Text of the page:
Study Reveals how Stem Cells Decide to Become either Skeletal or Smooth Muscle
News Oct 11, 2007
Researchers have discovered a key protein that controls how stem cells “choose” to become either skeletal muscle cells that move limbs, or smooth muscle cells that support blood vessels, according to a study published in the Proceedings of the National Academy of Sciences (PNAS).
The results not only provide insight into the development of muscle types in the human fetus, but also suggest new ways to treat atherosclerosis and cancer, diseases that involve the creation of new blood vessels from stem cell reserves that would otherwise replace worn out skeletal muscle.
The newly discovered mechanism also suggests that some current cancer treatments may weaken muscle, and that physician researchers should start watching to see if a previously undetected side effect exists.
In the current study a team of researchers at the Aab Cardiovascular Research Institute of the University of Rochester School of Medicine & Dentistry and at the University of Texas Southwestern Medical Center found that a transcription factor called myocardin may be the master regulator of whether stem cells become skeletal or smooth muscle.
Myocardin is a transcription factor, a protein designed to associate with a section of the DNA code, and to turn the expression of that gene on or off. Until now, Myocardin was only thought of as a protein that turns on genes that make smooth muscle cells. In the PNAS report, Myocardin is shown to also turn off genes that make skeletal muscle.
“These findings could eventually lead to stem-cell based therapies where researchers take control of what the stem cell does once implanted through the action of transcription factors like myocardin, unlike current therapies that “hope” the stem cell will take a correct differentiation path to fight disease,” said Joseph M. Miano, Ph.D., senior author of the paper and associate professor within the Aab Cardiovascular Research Institute at the University of Rochester Medical Center.
“More specifically, many diseases are driven by whether stem cells decide to become skeletal muscle, or instead to become part of new blood vessel formation. These discoveries have created a new wing of medical research that seeks to understand the genetic signals that turn on such stem cell replacement programs.”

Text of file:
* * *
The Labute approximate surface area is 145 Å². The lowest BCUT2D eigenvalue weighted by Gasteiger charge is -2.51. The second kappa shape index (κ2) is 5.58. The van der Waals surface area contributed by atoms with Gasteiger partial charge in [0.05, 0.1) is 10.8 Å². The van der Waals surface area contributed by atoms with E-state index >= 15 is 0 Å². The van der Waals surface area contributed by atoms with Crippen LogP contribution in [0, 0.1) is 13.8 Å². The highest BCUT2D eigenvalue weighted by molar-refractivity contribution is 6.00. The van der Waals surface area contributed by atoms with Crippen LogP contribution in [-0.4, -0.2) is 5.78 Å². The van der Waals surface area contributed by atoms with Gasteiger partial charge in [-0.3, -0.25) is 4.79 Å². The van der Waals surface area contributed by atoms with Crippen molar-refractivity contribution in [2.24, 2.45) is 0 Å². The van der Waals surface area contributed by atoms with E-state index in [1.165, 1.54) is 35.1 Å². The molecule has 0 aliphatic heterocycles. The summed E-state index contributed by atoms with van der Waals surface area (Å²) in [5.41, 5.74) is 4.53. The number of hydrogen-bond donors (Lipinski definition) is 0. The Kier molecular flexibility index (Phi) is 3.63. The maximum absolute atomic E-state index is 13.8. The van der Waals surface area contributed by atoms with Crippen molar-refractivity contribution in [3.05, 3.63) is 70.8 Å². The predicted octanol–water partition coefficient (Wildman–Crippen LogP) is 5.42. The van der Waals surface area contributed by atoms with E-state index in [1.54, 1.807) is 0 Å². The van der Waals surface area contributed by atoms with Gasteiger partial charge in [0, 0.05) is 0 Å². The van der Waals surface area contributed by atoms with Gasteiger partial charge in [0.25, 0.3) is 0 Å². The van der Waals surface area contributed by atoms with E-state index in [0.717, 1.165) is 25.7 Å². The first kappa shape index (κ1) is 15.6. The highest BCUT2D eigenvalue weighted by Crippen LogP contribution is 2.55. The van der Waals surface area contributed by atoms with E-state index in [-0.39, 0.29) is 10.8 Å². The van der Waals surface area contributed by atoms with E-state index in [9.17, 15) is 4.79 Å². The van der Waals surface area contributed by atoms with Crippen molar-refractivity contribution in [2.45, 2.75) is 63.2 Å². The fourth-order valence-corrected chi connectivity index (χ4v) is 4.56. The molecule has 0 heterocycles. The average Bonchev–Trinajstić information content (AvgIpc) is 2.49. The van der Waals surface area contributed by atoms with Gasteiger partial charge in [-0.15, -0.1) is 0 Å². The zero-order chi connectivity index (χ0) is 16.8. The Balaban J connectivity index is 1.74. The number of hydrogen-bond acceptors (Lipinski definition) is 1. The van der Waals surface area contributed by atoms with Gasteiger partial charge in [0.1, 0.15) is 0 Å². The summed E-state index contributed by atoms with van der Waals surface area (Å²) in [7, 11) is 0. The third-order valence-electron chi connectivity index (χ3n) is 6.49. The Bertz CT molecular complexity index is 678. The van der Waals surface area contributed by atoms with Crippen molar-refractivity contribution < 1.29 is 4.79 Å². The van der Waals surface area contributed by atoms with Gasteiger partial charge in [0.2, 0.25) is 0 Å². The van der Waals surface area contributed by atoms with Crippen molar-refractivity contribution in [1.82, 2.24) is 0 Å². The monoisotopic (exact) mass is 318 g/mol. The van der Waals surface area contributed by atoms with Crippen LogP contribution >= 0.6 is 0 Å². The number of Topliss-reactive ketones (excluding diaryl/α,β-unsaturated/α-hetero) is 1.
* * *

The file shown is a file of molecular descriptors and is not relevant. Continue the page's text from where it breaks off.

Atherosclerosis, or hardening of the arteries, for instance, becomes likely to cause heart attack or stroke when cholesterol-driven plaques that build up inside of arteries become fragile. If they rupture, they interact with circulating factors into the blood to cause clots that block arteries and lead to tissue death. Theoretically, injecting stem cells programmed them to become smooth muscle could strengthen the plaques and prevent rupture, Miano said.
Conversely, tumors must be able to grow blood vessels in order to grow. They do so by sending signals for stem cells to form smooth muscle in combination with other signals that turn on vascular endothelial growth factor (VEGF), which together build new blood vessels.
Would manipulating myocardin along with VEGF interfere with tumor growth by cutting off its blood supply? Do current VEGF-based treatments kick myocardin into action, creating smooth muscle instead of continually repairing worn out skeletal muscle? Since VEGF is used experimentally to treat peripheral artery disease and coronary artery disease, is this treatment reducing the skeletal muscle strength of these patients?
Miano’s team found that myocardin both turns on a set of genes that turns stem cells into smooth muscle, and turns off the genes that turn stem cells into skeletal muscle, making it a bifunctional, developmental switch. The team at Southwestern applied the same idea to the development of the fetus via transgenic mouse studies, providing the biological context that made sense of Miano’s finding.
Researchers at many institutions have been studying the somite, a group of cells in the human fetus known to develop into skeletal muscle. The team in Southwestern did cell lineage and tracking studies and found that myocardin is expressed briefly in the somite during development in mice, but then disappears from that region of the fetus.
This current data leads to the surprising theory that both skeletal and smooth muscle cells come from the same stem cell region. Myocardin briefly switches on to make the new human’s supply of smooth muscle cells, which then migrate to another area where they begin to form blood vessels. Myocardin then quickly shuts off, allowing the somite to continue differentiating into skeletal muscle. If it did not, then skeletal muscle would not develop properly.
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